Not Valid for Submission
C56 is a non-specific and non-billable diagnosis code code, consider using a code with a higher level of specificity for a diagnosis of malignant neoplasm of ovary. The code is not specific and is NOT valid for the year 2022 for the submission of HIPAA-covered transactions. Category or Header define the heading of a category of codes that may be further subdivided by the use of 4th, 5th, 6th or 7th characters.
Specific Coding for Malignant neoplasm of ovary
Non-specific codes like C56 require more digits to indicate the appropriate level of specificity. Consider using any of the following ICD-10 codes with a higher level of specificity when coding for malignant neoplasm of ovary:
Tabular List of Diseases and Injuries
The Tabular List of Diseases and Injuries is a list of ICD-10 codes, organized "head to toe" into chapters and sections with coding notes and guidance for inclusions, exclusions, descriptions and more. The following references are applicable to the code C56:
Use Additional CodeUse Additional Code
The “use additional code” indicates that a secondary code could be used to further specify the patient’s condition. This note is not mandatory and is only used if enough information is available to assign an additional code.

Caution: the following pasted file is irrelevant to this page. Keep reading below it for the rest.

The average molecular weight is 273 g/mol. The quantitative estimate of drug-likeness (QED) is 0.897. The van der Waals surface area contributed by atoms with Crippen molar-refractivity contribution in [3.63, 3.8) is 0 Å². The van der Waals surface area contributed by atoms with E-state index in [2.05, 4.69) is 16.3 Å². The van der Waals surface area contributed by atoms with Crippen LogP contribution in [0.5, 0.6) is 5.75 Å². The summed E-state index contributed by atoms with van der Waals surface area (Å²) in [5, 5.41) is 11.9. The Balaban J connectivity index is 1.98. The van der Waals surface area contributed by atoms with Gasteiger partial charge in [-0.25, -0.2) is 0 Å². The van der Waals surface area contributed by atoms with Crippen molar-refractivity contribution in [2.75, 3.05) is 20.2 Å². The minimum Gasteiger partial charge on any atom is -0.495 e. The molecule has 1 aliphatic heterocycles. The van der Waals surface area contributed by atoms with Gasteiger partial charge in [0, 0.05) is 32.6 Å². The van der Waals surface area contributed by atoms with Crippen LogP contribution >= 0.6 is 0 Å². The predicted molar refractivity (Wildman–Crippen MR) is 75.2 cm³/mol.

- code to identify any functional activity
Index to Diseases and Injuries
The Index to Diseases and Injuries is an alphabetical listing of medical terms, with each term mapped to one or more ICD-10 code(s). The following references for the code C56 are found in the index:
- - Teratoma (solid) - See Also: Neoplasm, uncertain behavior, by site;
- - Tumor - See Also: Neoplasm, unspecified behavior, by site;
Information for Patients
The ovaries are part of the female reproductive system. They produce a woman's eggs and female hormones. Each ovary is about the size and shape of an almond.
Cancer of the ovary is not common, but it causes more deaths than other female reproductive cancers. The sooner ovarian cancer is found and treated, the better your chance for recovery. But ovarian cancer is hard to detect early. Women with ovarian cancer may have no symptoms or just mild symptoms until the disease is in an advanced stage. Then it is hard to treat. Symptoms may include
- A heavy feeling in the pelvis
- Pain in the lower abdomen
- Bleeding from the vagina
- Weight gain or loss
- Abnormal periods
- Unexplained back pain that gets worse
- Gas, nausea, vomiting, or loss of appetite
To diagnose ovarian cancer, doctors do one or more tests. They include a physical exam, a pelvic exam, lab tests, ultrasound, or a biopsy. Treatment is usually surgery followed by chemotherapy.
NIH: National Cancer Institute
[Learn More in MedlinePlus]
Ovarian cancer is a disease that affects women. In this form of cancer, certain cells in the ovary become abnormal and multiply uncontrollably to form a tumor. The ovaries are the female reproductive organs in which egg cells are produced. In about 90 percent of cases, ovarian cancer occurs after age 40, and most cases occur after age 60.